Emmett Louis Till (July 25, 1941 – August 28, 1955) was an African-American teenager who was lynched in Mississippi at the age of 14 after reportedly flirting with a white woman. The brutality of his murder and the fact that his killers were acquitted drew attention to the long history of violent persecution of African Americans in the United States. Till posthumously became an icon of the Civil Rights Movement.
Till was from Argo, Illinois. near Chicago, and was visiting relatives in Money, a small town in the Mississippi Delta region. He spoke to 21-year-old Carolyn Bryant, the married proprietor of a small grocery store there. Several nights later, Bryant's husband Roy and his half-brother J. W. Milam went to Till's great-uncle's house and abducted the boy. They took him away and beat and mutilated him before shooting him and sinking his body in the Tallahatchie River. Three days later, Till's body was discovered and retrieved from the river.
Till's body was returned to Chicago. His mother, who had mostly raised him, insisted on a public funeral service with an open casket to show the world the brutality of the killing. "The open-coffin funeral held by Mamie Till Bradley exposed the world to more than her son Emmett Till's bloated, mutilated body. Her decision focused attention not only on American racism and the barbarism of lynching but also on the limitations and vulnerabilities of American democracy". Tens of thousands attended his funeral or viewed his casket, and images of his mutilated body were published in black-oriented magazines and newspapers, rallying popular black support and white sympathy across the U.S. Intense scrutiny was brought to bear on the condition of black civil rights in Mississippi, with newspapers around the country critical of the state. Although initially local newspapers and law enforcement officials decried the violence against Till and called for justice, they soon began responding to national criticism by defending Mississippians, which eventually transformed into support for the killers.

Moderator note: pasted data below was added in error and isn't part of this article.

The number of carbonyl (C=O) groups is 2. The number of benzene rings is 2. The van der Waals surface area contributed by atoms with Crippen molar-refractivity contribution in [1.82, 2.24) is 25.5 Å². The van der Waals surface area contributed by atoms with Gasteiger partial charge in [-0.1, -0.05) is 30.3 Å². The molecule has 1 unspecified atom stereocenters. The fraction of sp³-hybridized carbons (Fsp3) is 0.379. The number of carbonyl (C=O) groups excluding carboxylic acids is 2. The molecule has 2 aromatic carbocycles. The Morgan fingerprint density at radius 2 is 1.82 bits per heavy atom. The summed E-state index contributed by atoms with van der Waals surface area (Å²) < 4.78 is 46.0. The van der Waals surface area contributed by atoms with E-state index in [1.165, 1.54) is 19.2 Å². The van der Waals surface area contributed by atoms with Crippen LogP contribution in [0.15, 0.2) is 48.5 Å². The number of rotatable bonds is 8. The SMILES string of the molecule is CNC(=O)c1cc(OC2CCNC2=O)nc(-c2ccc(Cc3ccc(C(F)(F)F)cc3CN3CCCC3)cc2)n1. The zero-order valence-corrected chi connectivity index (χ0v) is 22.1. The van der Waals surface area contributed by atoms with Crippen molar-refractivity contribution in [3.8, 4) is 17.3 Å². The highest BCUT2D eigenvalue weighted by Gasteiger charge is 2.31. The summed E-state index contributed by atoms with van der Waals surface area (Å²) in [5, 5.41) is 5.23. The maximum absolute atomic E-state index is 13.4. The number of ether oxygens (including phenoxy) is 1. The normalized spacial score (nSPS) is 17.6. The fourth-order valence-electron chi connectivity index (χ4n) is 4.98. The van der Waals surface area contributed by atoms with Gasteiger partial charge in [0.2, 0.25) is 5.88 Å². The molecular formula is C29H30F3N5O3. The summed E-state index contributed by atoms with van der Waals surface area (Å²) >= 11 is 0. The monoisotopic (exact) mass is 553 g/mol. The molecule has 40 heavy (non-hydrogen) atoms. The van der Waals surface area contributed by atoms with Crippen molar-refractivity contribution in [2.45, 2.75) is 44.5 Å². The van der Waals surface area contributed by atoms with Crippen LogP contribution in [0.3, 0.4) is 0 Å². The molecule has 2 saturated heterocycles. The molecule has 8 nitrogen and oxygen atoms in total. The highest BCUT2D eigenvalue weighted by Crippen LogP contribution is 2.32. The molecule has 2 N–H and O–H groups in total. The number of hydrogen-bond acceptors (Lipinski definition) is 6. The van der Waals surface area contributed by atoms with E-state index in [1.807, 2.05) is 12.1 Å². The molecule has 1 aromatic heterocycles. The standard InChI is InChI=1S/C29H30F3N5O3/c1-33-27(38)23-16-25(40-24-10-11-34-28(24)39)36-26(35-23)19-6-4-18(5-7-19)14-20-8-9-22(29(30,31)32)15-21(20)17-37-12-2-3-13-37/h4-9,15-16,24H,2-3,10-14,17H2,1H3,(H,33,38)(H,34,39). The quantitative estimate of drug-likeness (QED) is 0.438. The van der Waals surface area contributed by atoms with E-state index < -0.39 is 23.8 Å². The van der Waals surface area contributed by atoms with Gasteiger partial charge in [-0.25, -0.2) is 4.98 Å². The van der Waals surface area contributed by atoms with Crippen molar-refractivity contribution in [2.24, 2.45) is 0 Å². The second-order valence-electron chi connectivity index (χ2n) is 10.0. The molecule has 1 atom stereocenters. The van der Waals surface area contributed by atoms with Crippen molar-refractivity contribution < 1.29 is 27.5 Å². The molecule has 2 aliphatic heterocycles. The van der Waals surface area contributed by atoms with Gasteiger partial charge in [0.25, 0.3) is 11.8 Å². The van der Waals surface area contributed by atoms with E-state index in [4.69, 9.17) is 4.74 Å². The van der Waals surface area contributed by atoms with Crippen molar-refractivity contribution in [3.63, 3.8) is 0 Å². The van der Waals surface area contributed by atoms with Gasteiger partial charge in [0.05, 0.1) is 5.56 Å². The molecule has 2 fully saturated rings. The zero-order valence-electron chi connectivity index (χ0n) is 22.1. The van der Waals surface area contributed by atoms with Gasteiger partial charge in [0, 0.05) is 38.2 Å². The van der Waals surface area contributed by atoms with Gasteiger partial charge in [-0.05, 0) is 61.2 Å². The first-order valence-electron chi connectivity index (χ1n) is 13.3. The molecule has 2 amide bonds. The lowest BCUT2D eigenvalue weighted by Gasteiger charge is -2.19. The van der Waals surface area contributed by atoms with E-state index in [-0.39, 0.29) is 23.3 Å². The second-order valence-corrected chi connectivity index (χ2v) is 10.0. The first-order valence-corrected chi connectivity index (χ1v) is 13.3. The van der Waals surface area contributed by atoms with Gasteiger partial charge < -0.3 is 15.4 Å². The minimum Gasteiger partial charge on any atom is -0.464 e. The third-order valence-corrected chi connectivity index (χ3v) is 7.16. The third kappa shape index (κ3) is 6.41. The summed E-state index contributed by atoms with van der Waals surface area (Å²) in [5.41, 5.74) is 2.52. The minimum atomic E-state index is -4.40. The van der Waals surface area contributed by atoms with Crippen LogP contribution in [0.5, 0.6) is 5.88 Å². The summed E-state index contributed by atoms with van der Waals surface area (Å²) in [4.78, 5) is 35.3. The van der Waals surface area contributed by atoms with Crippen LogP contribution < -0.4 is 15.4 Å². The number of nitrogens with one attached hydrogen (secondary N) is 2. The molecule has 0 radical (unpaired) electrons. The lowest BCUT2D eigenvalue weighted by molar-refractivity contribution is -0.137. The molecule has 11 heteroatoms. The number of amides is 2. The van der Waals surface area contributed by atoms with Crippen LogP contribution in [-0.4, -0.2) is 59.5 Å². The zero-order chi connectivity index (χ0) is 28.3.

In September 1955, Bryant and Milam were acquitted by an all-white jury of Till's kidnapping and murder. Protected against double jeopardy, Bryant and Milam publicly admitted in an interview with Look magazine that they killed Till. Problems identifying Till affected the trial, contributing to Bryant's and Milam's acquittals. In 2004 the case was officially reopened by the United States Department of Justice. As part of the investigation, the body was exhumed and autopsied resulting in a positive identification as Till. He was reburied in a new casket, which is the standard practice in cases of body exhumation. His original casket was donated to the Smithsonian Institution.
The trial of Bryant and Milam attracted a vast amount of press attention. Till's murder is noted as a pivotal catalyst to the next phase of the Civil Rights Movement. Events surrounding Emmett Till's life and death, according to historians, continue to resonate. Some writers have suggested that almost every story about Mississippi returns to Till, or the region in which he died, in "some spiritual, homing way."
In a 2008 interview, first made public in 2017, Carolyn Bryant disclosed that she had fabricated her testimony that Till had made verbal or physical advances towards her....LESS
NEW YORK (AP) — An abstract painting of lynching victim Emmett Till on display at the Whitney Museum of American Art in New York was the subject of a protest by a black artist who decried the canvas as "an injustice to the black community" because it was painted by a white woman.
Sumner's county courthouse was the site of the 1955 murder trial of two white men, J.W. Milam and Roy Bryant, accused in the lynching death of Emmett Till that year in adjoining Leflore County. from Sumner, Mississippi
The town of Sumner in Tallahatchie County served as the venue for the trial as the body had been found there. from Emmett Till
Wright and his wife also drove to Sumner, where Elizabeth Wright's brother contacted the sheriff. from Emmett Till
Sumner is a town in Tallahatchie County, Mississippi. The population was 407 at the 2000 census. Sumner is one of the two county seats of Tallahatchie County and is located on the west side of the county and the Tallahatchie River, which runs through the county north-south. The other county seat is Charleston, located east of the river.